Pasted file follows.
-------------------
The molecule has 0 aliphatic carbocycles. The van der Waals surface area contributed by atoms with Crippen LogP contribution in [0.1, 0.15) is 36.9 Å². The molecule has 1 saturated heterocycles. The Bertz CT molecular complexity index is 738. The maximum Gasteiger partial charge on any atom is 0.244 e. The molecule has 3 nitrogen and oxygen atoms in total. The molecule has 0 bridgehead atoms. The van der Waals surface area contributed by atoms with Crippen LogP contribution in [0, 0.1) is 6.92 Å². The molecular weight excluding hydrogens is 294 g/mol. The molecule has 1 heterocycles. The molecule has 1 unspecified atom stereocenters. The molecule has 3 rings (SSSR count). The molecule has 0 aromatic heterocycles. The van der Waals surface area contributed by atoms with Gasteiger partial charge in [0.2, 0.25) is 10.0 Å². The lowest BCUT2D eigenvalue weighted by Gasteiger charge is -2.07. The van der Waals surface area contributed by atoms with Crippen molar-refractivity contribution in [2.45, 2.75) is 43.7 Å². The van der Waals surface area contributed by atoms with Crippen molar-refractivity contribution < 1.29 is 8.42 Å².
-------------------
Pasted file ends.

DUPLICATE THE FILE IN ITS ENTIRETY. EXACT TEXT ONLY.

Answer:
The molecule has 0 aliphatic carbocycles. The van der Waals surface area contributed by atoms with Crippen LogP contribution in [0.1, 0.15) is 36.9 Å². The molecule has 1 saturated heterocycles. The Bertz CT molecular complexity index is 738. The maximum Gasteiger partial charge on any atom is 0.244 e. The molecule has 3 nitrogen and oxygen atoms in total. The molecule has 0 bridgehead atoms. The van der Waals surface area contributed by atoms with Crippen LogP contribution in [0, 0.1) is 6.92 Å². The molecular weight excluding hydrogens is 294 g/mol. The molecule has 1 heterocycles. The molecule has 1 unspecified atom stereocenters. The molecule has 3 rings (SSSR count). The molecule has 0 aromatic heterocycles. The van der Waals surface area contributed by atoms with Gasteiger partial charge in [0.2, 0.25) is 10.0 Å². The lowest BCUT2D eigenvalue weighted by Gasteiger charge is -2.07. The van der Waals surface area contributed by atoms with Crippen molar-refractivity contribution in [2.45, 2.75) is 43.7 Å². The van der Waals surface area contributed by atoms with Crippen molar-refractivity contribution < 1.29 is 8.42 Å².